Vayeitz’u kol adas B’nei Yisroel mi’lifnei Moshe (35:20)
Parshas Vayakhel begins by relating that Moshe gathered together all of the Jews to instruct them about observing Shabbos and building the Mishkan. Nineteen verses later, after he concluded his instructions, the Torah relates that the Jews left “from in front of Moshe.” As the Torah doesn’t write an unnecessary letter, why was it necessary to emphasize a fact that should have been obvious, as Moshe gathered them together at the beginning of the parsha and they hadn’t gone anywhere in the interim?
Rav Eliyahu Lopian explains that when encountering a person in the street, it is generally impossible to discern from his appearance and actions where he is coming from. The apparently superfluous wording is coming to indicate that in this case, it was clear to any passerby that the Jews had just left the presence of Moshe.
In what way was this recognizable? Although they had just spent time learning about Shabbos and the Mishkan from Moshe, this factual knowledge wasn’t discernible to the naked eye. Rather, their conduct and interactions with other people were on such a lofty level that it was apparent that they had just been studying Torah.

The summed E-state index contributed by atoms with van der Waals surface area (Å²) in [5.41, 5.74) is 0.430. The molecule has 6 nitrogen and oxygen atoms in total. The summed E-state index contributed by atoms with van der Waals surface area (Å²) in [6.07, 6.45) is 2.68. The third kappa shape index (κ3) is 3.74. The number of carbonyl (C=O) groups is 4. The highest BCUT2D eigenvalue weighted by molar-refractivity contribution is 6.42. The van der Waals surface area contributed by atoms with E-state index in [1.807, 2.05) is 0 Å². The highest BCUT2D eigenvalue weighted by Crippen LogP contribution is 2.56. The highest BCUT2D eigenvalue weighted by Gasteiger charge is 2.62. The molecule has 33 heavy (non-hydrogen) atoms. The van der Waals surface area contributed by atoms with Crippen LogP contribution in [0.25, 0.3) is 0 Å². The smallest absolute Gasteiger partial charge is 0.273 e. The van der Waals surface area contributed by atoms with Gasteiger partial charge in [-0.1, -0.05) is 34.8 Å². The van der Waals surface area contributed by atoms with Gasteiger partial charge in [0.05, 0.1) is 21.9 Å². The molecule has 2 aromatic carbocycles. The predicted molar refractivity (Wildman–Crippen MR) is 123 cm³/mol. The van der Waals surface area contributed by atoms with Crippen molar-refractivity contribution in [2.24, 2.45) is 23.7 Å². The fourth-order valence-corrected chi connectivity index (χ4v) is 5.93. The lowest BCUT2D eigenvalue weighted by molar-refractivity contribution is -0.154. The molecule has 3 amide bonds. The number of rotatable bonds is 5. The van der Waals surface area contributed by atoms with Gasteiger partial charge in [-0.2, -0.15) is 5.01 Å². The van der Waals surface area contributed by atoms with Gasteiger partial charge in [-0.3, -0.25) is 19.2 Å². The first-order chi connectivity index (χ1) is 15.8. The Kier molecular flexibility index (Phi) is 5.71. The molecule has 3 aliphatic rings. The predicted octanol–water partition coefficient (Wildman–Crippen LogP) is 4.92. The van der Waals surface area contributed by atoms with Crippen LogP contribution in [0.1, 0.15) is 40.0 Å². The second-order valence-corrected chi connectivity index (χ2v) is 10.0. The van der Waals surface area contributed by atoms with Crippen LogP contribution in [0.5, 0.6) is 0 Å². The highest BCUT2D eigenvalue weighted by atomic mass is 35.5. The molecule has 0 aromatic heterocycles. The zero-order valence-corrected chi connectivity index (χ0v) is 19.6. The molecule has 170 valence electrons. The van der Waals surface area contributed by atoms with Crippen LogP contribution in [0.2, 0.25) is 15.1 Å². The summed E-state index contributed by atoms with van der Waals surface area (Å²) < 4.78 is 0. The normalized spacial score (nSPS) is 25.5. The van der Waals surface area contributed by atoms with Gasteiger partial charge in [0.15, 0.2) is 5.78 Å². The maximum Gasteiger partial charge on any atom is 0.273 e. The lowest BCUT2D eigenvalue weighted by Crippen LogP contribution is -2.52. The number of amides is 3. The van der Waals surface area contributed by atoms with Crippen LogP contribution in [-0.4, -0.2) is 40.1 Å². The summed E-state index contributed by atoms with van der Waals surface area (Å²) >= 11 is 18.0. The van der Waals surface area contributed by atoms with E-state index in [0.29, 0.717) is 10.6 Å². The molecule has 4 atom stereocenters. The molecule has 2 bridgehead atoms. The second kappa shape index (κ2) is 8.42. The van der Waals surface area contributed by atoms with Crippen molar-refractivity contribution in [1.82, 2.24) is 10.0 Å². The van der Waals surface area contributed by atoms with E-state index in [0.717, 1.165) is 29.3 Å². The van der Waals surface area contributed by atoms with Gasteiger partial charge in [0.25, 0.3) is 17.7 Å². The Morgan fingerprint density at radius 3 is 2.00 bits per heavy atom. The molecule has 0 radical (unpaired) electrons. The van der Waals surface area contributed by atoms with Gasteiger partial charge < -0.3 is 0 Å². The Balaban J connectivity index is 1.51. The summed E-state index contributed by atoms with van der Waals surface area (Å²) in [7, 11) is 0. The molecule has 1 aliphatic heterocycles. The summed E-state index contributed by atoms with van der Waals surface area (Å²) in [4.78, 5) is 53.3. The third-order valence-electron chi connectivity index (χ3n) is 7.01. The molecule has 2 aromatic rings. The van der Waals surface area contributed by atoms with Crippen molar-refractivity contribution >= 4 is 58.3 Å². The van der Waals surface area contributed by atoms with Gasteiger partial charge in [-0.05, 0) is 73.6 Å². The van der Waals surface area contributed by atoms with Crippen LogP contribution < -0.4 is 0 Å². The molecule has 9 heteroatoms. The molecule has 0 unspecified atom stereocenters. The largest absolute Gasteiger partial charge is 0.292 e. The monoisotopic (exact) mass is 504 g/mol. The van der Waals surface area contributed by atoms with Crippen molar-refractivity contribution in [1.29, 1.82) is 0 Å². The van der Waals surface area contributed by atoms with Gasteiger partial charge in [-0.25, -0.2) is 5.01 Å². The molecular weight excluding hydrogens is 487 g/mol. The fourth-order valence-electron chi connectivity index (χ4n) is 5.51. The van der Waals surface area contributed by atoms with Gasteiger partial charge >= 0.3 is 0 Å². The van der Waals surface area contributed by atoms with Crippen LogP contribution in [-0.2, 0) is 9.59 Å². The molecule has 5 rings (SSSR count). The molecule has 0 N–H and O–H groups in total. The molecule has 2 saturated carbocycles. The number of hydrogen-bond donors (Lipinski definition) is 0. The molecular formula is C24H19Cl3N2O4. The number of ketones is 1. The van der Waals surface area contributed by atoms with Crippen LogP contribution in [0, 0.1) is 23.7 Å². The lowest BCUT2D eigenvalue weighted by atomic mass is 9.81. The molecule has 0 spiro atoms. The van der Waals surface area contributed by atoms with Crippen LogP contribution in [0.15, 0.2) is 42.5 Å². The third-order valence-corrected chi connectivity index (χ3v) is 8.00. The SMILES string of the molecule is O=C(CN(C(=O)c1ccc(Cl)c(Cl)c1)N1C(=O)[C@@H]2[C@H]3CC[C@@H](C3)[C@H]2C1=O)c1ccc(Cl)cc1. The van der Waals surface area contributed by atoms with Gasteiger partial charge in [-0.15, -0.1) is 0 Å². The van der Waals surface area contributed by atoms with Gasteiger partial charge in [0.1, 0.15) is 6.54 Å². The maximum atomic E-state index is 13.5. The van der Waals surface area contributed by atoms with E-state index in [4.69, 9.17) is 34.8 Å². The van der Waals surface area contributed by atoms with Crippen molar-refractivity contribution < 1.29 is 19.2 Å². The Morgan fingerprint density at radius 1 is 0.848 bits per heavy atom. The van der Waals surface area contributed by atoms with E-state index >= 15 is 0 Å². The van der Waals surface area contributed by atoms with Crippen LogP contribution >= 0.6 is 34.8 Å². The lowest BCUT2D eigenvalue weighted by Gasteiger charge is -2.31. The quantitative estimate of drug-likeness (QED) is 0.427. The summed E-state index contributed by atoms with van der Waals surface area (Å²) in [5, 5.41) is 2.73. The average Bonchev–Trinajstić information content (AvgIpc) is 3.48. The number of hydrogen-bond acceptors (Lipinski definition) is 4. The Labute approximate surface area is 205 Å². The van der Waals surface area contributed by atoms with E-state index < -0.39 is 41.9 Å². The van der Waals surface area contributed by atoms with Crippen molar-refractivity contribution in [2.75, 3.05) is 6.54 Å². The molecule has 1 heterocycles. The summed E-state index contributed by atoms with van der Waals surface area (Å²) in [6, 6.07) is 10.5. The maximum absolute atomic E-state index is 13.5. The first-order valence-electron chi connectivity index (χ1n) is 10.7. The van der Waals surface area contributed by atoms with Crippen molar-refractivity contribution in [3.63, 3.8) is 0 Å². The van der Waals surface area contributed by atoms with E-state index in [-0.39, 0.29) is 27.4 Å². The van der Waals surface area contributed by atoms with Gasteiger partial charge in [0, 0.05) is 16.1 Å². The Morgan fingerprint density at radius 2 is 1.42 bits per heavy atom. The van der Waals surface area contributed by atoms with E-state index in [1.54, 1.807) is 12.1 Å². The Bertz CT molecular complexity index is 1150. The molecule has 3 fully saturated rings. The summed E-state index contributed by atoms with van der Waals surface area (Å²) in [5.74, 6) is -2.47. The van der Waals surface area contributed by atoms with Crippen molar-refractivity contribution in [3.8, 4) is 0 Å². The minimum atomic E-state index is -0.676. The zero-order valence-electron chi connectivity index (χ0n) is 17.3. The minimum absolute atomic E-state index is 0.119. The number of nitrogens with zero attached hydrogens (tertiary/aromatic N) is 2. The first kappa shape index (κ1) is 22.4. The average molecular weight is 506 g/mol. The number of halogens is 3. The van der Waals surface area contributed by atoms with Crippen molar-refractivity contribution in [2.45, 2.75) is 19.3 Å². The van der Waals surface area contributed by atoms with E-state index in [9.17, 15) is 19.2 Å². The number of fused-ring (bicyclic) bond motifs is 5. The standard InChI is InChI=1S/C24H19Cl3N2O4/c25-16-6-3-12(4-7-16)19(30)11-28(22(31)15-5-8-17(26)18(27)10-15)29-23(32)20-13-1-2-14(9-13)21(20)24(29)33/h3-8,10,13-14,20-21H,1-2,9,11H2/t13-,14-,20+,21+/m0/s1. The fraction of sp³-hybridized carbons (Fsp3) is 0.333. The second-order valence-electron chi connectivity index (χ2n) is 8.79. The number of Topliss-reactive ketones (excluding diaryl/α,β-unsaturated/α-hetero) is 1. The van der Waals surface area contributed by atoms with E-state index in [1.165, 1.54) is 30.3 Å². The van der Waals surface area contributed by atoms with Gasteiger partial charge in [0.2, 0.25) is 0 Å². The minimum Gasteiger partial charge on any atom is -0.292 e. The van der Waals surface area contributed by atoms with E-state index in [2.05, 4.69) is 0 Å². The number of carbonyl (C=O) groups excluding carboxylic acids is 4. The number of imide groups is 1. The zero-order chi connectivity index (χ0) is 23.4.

The Gemora in Yoma (86a) teaches that part of the mitzvah to love Hashem is to cause Hashem to be loved and praised through our actions. The Jews who merited learning Torah directly from the mouth of Moshe reached such levels in sensitivity and caring that anybody who saw them would immediately understand from where it originated and would bless Hashem and His Torah for producing such conduct.
This lesson is illustrated in a story about the Brisker Rav, who was renowned for his diligence and toil in the study of Torah. When his daughter once returned home with an axe that she found, he realized that this was a golden and rare opportunity to fulfill the mitzvah of returning a lost object to its owner (Devorim 22:1-3). The Brisker Rav recognized that it belonged to a man who lived several miles away on the edge of the forest. He took his daughter and the axe and set out on the long, arduous journey. They finally arrived at the owner’s home and knocked on his door.
The Brisker Rav assumed that the owner would express his gratitude for their efforts and exertion in returning his axe to him, but he was taken by surprise by what happened next. When the man answered his door and realized what had transpired, he was so moved by the Rav’s actions that he literally bowed and prostrated himself on the ground, exclaiming, “Blessed is the Jewish G-d Who has given His people a Torah which causes them to act with such compassion and mercy!”